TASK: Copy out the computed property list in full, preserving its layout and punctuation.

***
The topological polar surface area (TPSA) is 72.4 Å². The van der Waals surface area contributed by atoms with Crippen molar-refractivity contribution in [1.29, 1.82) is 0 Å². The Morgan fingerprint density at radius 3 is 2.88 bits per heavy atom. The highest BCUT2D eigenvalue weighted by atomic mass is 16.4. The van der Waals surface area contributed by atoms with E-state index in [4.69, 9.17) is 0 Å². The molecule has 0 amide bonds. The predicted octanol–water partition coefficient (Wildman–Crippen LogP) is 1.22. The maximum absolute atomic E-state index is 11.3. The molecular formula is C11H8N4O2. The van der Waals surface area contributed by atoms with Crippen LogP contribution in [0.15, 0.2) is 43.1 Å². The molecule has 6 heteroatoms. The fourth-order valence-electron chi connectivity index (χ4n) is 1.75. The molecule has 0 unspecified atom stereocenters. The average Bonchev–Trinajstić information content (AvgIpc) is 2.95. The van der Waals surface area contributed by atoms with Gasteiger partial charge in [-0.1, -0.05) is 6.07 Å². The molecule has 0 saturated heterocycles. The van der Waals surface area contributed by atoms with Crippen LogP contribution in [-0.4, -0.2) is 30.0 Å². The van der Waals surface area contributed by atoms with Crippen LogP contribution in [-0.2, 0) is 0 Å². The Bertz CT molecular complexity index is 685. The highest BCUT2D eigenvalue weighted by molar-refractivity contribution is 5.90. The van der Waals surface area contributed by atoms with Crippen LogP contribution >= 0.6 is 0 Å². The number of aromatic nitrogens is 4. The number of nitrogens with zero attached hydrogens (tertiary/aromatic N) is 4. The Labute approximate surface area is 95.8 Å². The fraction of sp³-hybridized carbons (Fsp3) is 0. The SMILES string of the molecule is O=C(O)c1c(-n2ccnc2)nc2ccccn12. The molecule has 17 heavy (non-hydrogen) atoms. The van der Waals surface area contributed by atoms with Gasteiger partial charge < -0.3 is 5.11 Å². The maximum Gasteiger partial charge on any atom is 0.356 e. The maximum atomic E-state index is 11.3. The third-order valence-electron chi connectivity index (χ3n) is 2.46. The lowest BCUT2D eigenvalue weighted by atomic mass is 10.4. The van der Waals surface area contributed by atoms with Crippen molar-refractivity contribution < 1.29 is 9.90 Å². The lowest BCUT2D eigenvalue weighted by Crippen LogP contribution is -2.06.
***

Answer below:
The topological polar surface area (TPSA) is 72.4 Å². The van der Waals surface area contributed by atoms with Crippen molar-refractivity contribution in [1.29, 1.82) is 0 Å². The Morgan fingerprint density at radius 3 is 2.88 bits per heavy atom. The highest BCUT2D eigenvalue weighted by atomic mass is 16.4. The van der Waals surface area contributed by atoms with E-state index in [4.69, 9.17) is 0 Å². The molecule has 0 amide bonds. The predicted octanol–water partition coefficient (Wildman–Crippen LogP) is 1.22. The maximum absolute atomic E-state index is 11.3. The molecular formula is C11H8N4O2. The van der Waals surface area contributed by atoms with Crippen LogP contribution in [0.15, 0.2) is 43.1 Å². The molecule has 6 heteroatoms. The fourth-order valence-electron chi connectivity index (χ4n) is 1.75. The molecule has 0 unspecified atom stereocenters. The average Bonchev–Trinajstić information content (AvgIpc) is 2.95. The van der Waals surface area contributed by atoms with Gasteiger partial charge in [-0.1, -0.05) is 6.07 Å². The molecule has 0 saturated heterocycles. The van der Waals surface area contributed by atoms with Crippen LogP contribution in [-0.4, -0.2) is 30.0 Å². The van der Waals surface area contributed by atoms with Crippen LogP contribution in [-0.2, 0) is 0 Å². The Bertz CT molecular complexity index is 685. The highest BCUT2D eigenvalue weighted by molar-refractivity contribution is 5.90. The van der Waals surface area contributed by atoms with Crippen LogP contribution >= 0.6 is 0 Å². The number of aromatic nitrogens is 4. The number of nitrogens with zero attached hydrogens (tertiary/aromatic N) is 4. The Labute approximate surface area is 95.8 Å². The fraction of sp³-hybridized carbons (Fsp3) is 0. The SMILES string of the molecule is O=C(O)c1c(-n2ccnc2)nc2ccccn12. The molecule has 17 heavy (non-hydrogen) atoms. The van der Waals surface area contributed by atoms with Gasteiger partial charge < -0.3 is 5.11 Å². The maximum Gasteiger partial charge on any atom is 0.356 e. The maximum atomic E-state index is 11.3. The third-order valence-electron chi connectivity index (χ3n) is 2.46. The lowest BCUT2D eigenvalue weighted by atomic mass is 10.4. The van der Waals surface area contributed by atoms with Crippen molar-refractivity contribution < 1.29 is 9.90 Å². The lowest BCUT2D eigenvalue weighted by Crippen LogP contribution is -2.06.